The Arctic is warming about twice as fast as other parts of the planet, and even here in sub-Arctic Alaska the rate of warming is high.

Alaska: A federal research vessel will launch on a cruise this week to study how Beaufort Sea wind affects plant and animal life in a changing Arctic Ocean.

Ice-albedo feedback due to the albedo contrast between water and ice is a major factor in seasonal sea ice retreat, and has received increasing attention with the Arctic Ocean shifting to a seasonal ice cover. However, quantitative evaluation of such feedbacks is still insufficient. Here we provide quantitative evidence that heat input through the open water fraction is the primary driver of seasonal and interannual variations in Arctic sea ice retreat.

Natural swings in the Arctic climate have caused up to half the precipitous losses of sea ice around the North Pole in recent decades, with the rest driven by man-made global warming, scientists s

Arctic warming over the Barents–Kara Seas and its impacts on the mid-latitude circulations have been widely discussed. However, the specific mechanism that brings the warming still remains unclear. In this study, a possible cause of the regional Arctic warming over the Barents–Kara Seas during early winter (October–December) is suggested. We found that warmer sea surface temperature anomalies over the western North Atlantic Ocean (WNAO) modulate the transient eddies overlying the oceanic frontal region.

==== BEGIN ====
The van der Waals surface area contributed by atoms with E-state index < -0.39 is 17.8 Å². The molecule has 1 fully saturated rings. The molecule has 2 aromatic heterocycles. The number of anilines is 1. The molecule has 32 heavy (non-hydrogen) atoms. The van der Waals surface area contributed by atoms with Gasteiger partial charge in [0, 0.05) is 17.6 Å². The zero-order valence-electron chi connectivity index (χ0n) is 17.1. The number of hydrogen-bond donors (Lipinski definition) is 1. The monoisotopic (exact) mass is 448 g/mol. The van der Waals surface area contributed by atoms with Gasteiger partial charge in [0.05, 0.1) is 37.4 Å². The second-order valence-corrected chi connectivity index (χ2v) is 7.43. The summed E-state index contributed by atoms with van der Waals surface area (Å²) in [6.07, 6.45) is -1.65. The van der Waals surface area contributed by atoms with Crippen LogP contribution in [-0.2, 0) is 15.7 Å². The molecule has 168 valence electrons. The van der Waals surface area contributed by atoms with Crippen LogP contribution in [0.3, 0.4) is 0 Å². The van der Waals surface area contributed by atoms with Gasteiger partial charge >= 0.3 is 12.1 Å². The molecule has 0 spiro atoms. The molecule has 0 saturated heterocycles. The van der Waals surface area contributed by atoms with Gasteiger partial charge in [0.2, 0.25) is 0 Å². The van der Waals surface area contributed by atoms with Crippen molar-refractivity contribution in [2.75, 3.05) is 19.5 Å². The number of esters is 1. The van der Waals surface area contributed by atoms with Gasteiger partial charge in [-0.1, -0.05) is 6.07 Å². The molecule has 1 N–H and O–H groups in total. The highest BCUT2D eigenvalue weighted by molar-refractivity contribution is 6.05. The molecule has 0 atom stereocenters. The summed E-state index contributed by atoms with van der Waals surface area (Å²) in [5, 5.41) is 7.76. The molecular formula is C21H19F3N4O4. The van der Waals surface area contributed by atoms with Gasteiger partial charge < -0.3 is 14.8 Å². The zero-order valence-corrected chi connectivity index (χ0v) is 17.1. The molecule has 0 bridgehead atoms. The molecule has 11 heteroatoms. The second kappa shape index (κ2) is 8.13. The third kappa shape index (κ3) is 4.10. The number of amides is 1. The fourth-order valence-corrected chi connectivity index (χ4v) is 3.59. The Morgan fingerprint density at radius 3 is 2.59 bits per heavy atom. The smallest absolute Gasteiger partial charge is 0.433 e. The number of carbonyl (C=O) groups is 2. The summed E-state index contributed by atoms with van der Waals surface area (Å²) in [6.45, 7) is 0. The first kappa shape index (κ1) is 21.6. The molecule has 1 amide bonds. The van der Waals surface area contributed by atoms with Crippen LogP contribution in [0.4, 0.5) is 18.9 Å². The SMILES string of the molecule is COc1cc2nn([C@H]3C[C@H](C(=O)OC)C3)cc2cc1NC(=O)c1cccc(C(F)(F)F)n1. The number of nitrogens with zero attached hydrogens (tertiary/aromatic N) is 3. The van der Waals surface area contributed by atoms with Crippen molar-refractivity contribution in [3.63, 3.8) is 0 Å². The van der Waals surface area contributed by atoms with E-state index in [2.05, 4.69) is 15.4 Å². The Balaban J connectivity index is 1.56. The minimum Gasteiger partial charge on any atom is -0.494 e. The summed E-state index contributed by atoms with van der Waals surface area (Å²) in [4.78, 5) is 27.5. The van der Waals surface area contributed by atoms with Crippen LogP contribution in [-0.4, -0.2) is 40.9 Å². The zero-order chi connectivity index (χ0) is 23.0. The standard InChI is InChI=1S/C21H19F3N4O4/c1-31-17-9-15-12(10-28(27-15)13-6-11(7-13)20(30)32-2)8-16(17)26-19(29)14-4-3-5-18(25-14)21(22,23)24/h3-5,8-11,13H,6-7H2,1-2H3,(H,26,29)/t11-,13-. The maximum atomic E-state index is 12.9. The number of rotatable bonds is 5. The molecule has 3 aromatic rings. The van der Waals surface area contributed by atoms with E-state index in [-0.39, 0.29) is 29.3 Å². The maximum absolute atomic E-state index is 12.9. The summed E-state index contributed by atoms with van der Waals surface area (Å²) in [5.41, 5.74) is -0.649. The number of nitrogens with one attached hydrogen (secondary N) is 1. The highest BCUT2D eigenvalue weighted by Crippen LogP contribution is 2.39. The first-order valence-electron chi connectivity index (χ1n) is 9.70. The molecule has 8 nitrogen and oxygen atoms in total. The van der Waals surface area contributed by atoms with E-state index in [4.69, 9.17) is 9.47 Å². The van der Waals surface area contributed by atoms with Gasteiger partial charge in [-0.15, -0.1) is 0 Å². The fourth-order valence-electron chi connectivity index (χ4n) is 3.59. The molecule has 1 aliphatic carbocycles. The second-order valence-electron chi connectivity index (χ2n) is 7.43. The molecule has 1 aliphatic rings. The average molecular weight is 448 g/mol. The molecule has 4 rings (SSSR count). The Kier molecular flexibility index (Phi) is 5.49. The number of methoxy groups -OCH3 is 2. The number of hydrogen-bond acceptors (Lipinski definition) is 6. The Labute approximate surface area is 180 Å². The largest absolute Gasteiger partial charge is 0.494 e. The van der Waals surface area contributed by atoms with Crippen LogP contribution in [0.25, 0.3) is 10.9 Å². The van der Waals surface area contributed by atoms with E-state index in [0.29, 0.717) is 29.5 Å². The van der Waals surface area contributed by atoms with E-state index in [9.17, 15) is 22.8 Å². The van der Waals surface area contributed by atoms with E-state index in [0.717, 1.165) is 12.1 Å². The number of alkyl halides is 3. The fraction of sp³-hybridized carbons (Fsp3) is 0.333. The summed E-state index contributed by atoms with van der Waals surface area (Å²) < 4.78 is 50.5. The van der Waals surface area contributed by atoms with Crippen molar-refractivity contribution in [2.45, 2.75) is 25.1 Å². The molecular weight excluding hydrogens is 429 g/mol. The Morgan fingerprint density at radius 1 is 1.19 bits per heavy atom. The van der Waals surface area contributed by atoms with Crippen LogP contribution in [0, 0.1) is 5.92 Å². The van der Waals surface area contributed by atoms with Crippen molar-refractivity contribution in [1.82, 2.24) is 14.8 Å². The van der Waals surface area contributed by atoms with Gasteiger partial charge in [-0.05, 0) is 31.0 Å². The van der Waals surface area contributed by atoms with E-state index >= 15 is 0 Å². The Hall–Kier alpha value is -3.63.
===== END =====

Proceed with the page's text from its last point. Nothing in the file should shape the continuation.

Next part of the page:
The Arctic has seen rapid sea-ice decline in the past three decades, whilst warming at about twice the global average rate. Yet the relationship between Arctic warming and sea-ice loss is not well understood. Here, we present evidence that trends in summertime atmospheric circulation may have contributed as much as 60% to the September sea-ice extent decline since 1979.

The observed decline in Arctic sea ice is projected to continue, opening shorter trade routes across the Arctic Ocean, with potentially global economic implications. Here we quantify, using Coupled Model Intercomparison Project Phase 5 global climate model simulations calibrated to remove spatial biases, how projected sea ice loss might increase opportunities for Arctic transit shipping. By midcentury for standard open water vessels, the frequency of navigable periods doubles, with routes across the central Arctic becoming available.

Arctic sea ice appears to have reached a record low winter-time maximum extent for the second year in a row, according to NASA scientists.

The World Climate Research Programme (WCRP) Climate and Cryosphere (CliC) Project, the Arctic Monitoring and Assessment Programme (AMAP) and the International Arctic Science Committee (IASC) have released a summary report, titled 'The Arctic Freshwater System in a Changing Climate,' which outlines the effects of the changing Arctic atmosphere on

Climate projections of sea ice retreat under anthropogenic climate change at the regional scale and in summer months other than September have largely not been evaluated. Information at this level of detail is vital for future planning of safe Arctic marine activities. Here the timing of when Arctic waters will be reliably ice free across Arctic regions from June to October is presented.